Paul & Mithras Worship

Bruce Michael

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Shalom Friends,

Review of Paul and Hellenism by Hyam Maccoby, SCM 1991
-Argues that Paul was more influenced by the Mystery religions than Judaism.

"We learn that Tarsus, which Acts identifies as Paul's birthplace, was the center of Mithras worship, whose initiates "either drank the blood of the sacred bull or drank a chalice of wine as a symbolic representation of that blood" (p.25). Later, Wilson does not hesitate to see Paul's understanding of the sacrificial nature of Christ's death as being "in the same light that the followers of Mithras saw the death of the sacrificial bull" (p.166); or to link Paul's very un-Jewish concept of the sacramental Lord's Supper (1 Corinthians 11:23f) with Greek cultic precedents; its very name, kuriakon deipnon, was "borrowed from the Mithraic mysteries" (p.165). He observes
that "there is not the slightest suggestion by Paul that this tradition derives from anyone who was actually with Jesus on the night before he died." That Jesus, a pious Jew, could have asked his disciples "to drink a cup of blood, even symbolically, is unthinkable" (p.25), since the drinking of blood was one of the most fundamental taboos in Jewish life. Rather, Wilson concludes that "Paul believed he had received instruction from Jesus himself about the institution of this great Christian sacrament."​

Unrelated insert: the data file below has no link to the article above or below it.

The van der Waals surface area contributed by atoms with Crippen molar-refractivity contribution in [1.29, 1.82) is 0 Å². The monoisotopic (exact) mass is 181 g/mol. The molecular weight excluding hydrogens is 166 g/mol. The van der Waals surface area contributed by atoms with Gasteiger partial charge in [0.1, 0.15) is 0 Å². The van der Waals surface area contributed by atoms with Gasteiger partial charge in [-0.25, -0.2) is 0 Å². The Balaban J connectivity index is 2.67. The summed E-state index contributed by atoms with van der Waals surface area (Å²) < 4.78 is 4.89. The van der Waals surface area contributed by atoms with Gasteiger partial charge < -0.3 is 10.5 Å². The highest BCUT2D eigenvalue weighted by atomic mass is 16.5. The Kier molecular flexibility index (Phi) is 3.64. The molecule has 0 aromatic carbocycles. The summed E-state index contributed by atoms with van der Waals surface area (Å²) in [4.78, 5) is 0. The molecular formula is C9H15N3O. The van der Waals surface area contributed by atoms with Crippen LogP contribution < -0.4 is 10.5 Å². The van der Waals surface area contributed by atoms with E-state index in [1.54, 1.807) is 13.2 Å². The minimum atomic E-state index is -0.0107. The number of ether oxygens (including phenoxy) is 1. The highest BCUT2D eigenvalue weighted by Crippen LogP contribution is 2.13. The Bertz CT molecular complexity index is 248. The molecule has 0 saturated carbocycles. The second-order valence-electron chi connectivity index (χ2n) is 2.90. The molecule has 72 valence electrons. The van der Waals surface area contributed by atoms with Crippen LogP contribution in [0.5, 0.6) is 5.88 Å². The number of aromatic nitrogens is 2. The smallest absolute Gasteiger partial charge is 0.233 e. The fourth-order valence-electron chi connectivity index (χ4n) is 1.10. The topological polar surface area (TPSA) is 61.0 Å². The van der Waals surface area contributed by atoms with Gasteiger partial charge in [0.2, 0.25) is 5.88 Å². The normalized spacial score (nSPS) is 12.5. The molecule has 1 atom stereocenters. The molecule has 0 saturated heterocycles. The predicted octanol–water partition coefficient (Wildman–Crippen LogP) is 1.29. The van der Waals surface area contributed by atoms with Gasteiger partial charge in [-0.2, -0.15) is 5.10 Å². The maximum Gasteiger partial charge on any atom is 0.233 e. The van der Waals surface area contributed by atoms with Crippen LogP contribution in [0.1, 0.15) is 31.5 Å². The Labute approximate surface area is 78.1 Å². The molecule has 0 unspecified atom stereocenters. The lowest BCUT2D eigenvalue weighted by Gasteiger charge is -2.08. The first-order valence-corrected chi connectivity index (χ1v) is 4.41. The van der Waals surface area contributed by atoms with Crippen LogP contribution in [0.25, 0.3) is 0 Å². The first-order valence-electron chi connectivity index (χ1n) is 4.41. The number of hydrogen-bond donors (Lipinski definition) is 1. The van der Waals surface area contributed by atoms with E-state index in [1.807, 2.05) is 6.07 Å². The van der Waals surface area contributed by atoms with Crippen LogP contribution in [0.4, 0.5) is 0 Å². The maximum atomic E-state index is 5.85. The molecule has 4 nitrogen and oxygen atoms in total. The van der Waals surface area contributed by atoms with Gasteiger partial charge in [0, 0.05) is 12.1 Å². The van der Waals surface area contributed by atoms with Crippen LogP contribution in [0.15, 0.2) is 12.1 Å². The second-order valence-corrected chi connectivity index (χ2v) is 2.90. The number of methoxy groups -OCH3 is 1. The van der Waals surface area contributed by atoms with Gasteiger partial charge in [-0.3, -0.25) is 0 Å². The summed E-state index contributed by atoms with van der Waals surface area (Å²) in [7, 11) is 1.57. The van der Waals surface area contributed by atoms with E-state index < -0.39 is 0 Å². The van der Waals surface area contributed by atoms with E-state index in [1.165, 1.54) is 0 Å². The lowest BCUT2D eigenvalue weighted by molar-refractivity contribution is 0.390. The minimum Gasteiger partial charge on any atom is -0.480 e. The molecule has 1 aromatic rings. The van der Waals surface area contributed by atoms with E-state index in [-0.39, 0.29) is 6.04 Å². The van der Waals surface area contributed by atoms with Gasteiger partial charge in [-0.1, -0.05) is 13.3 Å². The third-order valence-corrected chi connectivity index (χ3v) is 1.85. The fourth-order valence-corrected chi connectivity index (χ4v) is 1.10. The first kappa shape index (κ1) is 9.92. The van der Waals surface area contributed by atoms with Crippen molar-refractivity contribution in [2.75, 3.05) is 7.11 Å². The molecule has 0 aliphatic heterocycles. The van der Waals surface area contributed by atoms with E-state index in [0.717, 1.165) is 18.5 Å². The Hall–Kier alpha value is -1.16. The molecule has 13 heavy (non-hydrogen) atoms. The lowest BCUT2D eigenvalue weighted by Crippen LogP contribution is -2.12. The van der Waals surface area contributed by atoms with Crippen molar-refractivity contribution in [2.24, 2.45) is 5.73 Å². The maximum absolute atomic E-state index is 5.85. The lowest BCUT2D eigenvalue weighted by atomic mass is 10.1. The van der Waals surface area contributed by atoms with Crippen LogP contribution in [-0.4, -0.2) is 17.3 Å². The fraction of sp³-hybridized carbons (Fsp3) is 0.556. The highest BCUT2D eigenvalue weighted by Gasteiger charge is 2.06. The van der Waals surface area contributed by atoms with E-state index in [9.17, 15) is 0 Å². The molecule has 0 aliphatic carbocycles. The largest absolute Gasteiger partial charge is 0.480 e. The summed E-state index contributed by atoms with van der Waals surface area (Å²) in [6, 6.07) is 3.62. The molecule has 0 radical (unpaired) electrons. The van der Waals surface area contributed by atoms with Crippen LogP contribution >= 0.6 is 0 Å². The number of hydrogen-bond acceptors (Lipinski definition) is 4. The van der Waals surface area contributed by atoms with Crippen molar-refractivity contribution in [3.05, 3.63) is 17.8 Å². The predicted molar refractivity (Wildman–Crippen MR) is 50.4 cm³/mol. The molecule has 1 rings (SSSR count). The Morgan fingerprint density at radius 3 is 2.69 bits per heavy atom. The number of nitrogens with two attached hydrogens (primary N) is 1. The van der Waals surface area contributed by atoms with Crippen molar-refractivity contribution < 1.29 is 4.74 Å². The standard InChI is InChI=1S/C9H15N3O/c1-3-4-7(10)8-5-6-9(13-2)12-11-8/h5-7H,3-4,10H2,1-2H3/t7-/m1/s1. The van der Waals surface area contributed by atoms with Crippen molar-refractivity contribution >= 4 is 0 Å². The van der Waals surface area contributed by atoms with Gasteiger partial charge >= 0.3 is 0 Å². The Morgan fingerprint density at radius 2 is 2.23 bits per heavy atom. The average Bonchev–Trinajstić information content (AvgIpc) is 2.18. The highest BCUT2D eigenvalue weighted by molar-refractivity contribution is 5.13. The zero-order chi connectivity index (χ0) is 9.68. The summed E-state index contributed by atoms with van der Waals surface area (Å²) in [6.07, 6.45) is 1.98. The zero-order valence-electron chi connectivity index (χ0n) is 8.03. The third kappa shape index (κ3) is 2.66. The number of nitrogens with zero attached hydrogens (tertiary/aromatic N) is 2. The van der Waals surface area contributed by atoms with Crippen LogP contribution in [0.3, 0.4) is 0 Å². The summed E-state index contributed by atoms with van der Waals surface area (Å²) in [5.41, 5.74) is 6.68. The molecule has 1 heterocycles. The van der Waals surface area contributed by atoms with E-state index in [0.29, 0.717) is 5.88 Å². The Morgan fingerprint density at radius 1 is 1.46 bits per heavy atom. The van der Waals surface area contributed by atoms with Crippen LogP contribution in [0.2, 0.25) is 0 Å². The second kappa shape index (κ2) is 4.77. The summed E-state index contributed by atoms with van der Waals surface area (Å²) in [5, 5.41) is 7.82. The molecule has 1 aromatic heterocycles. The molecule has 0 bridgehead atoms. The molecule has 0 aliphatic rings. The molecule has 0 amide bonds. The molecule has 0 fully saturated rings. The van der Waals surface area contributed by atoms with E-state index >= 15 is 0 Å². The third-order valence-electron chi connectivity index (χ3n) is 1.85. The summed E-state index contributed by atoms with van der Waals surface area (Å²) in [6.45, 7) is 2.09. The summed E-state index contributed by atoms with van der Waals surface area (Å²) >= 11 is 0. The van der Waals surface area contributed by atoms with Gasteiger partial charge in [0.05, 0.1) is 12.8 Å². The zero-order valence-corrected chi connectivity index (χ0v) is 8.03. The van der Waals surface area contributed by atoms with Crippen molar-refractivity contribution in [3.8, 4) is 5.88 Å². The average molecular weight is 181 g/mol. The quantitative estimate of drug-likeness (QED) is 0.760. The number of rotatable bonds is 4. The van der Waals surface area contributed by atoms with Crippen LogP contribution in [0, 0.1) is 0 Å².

The Roman version of the Mithraic Mysteries appeared in Rome in the latter part of 100AD. That is when it takes a foothold in the west. Probably it was in existence in Tarsus, Turkey, well before that.

Eduoard Shuré has Pilate knowing something about the mysteries of Mithra in his "The Great Initiates".

From my encyclopaedia:
According to Plutarch the rites of Mithra were first brought to the attention of the west by Circilian pirates captured in 67 B.C.

Paul appears to be as much a follower of Mithras as a Jew.

From Rudolf Steiner:

"From what he has previously learned Paul knew that the spirit first sought by Zarathustra in the sun as Ahura Mazdao, the spirit later beheld by Moses in the burning bush and in the fire on Sinai, had gradually been approaching the Earth. He also knew the spirit would have to enter a human body.What Paul could not grasp, however, while he was still Saul, was that the man destined to be the Christ bearer should have to suffer the disgrace of death on the cross."
-The Gospel of John and its relation to the other gospels lecture 8

Paul's initiation on the road to Damascus was the first Christian initiation to take place in the open air.

Br. Bruce